As usual, we must as, Fair for whom?

The Nightshift Chronicler said...

Last June I blogged about a similar issue, a school in lower Manhattan where the white parents rallied to ensure that a charter school was not added to their school. Here's the link

Quality Public Education is suffering in this country because far too many people see it as an option rather than a right, or rather, far too many people are not properly positioned to leverage that right in their community's favor. This nation is more committed to the story of the exceptional student or teacher rising out of the ashes than it is to ensuring that these students and teachers are not the exceptions but rather the rule. You could see it in the rhetoric of education policy that borrows war terminology in futile if not completely moronic ways. No Child Left Behind is absurd and tragic because it suggests that children are soldiers and the school is a battlefield. Feel free to cast schools as competitive but not as warzones. If there is a move for positive change then the language should reflect that imperative. No Child Left Behind should be All Children Must Go Forward. The act of going forward implies moving onto a better place rather than recalling the stigma of being left-behind as a platform of educational policy. That's the equivalent of naming your pastry shop dung bakery and wondering where are all the customers?

The Nightshift Chronicler

luvlife0702 said...

the situation in seattle is so bad that it can't even be called a disparity when you got more of a chasm in the performance outcomes of black folks and white folks in teh city.

we've had issues with the integration that gentrification is bringing to seattle.

the new urbanites (white folks) being very involved and raising lots of money but then the old urbanites (aka black folks) feel resentful because with that money and involvement come a desire for more control over content of education. therefore a focus on music and other 'non-essentials' while the black folks are years behind in reading level and feel that they are losing power to the new folks who are pushing out their neighbors.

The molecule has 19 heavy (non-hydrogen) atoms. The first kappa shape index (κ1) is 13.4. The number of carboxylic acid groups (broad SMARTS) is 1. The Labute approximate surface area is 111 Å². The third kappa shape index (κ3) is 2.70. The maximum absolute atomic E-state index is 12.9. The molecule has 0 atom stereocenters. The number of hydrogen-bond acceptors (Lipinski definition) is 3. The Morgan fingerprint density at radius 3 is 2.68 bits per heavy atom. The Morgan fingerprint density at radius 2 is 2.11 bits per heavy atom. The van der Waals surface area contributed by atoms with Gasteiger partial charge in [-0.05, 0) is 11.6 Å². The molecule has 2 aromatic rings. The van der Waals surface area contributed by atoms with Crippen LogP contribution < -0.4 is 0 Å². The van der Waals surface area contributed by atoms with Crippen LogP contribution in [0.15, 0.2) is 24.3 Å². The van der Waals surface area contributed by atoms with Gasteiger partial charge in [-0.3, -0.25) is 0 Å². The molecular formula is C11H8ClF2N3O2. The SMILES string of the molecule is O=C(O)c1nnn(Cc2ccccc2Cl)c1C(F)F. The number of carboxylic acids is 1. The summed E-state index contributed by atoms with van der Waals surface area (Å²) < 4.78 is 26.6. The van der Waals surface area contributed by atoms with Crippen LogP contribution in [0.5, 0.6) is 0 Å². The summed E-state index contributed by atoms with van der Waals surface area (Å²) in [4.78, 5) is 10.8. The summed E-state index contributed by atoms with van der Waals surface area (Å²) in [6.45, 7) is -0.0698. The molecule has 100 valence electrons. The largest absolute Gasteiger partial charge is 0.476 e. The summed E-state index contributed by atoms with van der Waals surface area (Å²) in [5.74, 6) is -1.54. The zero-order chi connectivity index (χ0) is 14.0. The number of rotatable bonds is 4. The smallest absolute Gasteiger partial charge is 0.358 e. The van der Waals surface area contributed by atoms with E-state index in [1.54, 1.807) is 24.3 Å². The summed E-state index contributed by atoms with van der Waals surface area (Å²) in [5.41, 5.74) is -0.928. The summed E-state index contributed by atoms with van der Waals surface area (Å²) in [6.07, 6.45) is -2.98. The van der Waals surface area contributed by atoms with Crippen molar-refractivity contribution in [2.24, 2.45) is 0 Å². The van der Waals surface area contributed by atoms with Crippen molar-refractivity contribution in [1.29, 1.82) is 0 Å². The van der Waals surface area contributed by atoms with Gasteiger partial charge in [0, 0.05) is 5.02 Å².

gentrification is bringing some harsh racial realities to the fore the way busing did in the past. so now, even though the neighborhoods get integrated the schools get segregated as whites go to one school and blacks go to another. and the truth is that in several examples, the white folks (liberal as they are in the city with the most biracial folks) want to go to school with the kids of color. but the racial and class tensions become so problematic that they exercise their freedom to move.

the answers seem elusive and the problems so visceral that though it may be politically correct for me to feel guilt at opting out of the public school system altogether i dont. then again the public school around the corner is where the ex-governor sends his kids and so although i'm an 'apartment dweller' , my neighborhood is rich enough to have one of the best schools in the state. because not only does race matter, so does class.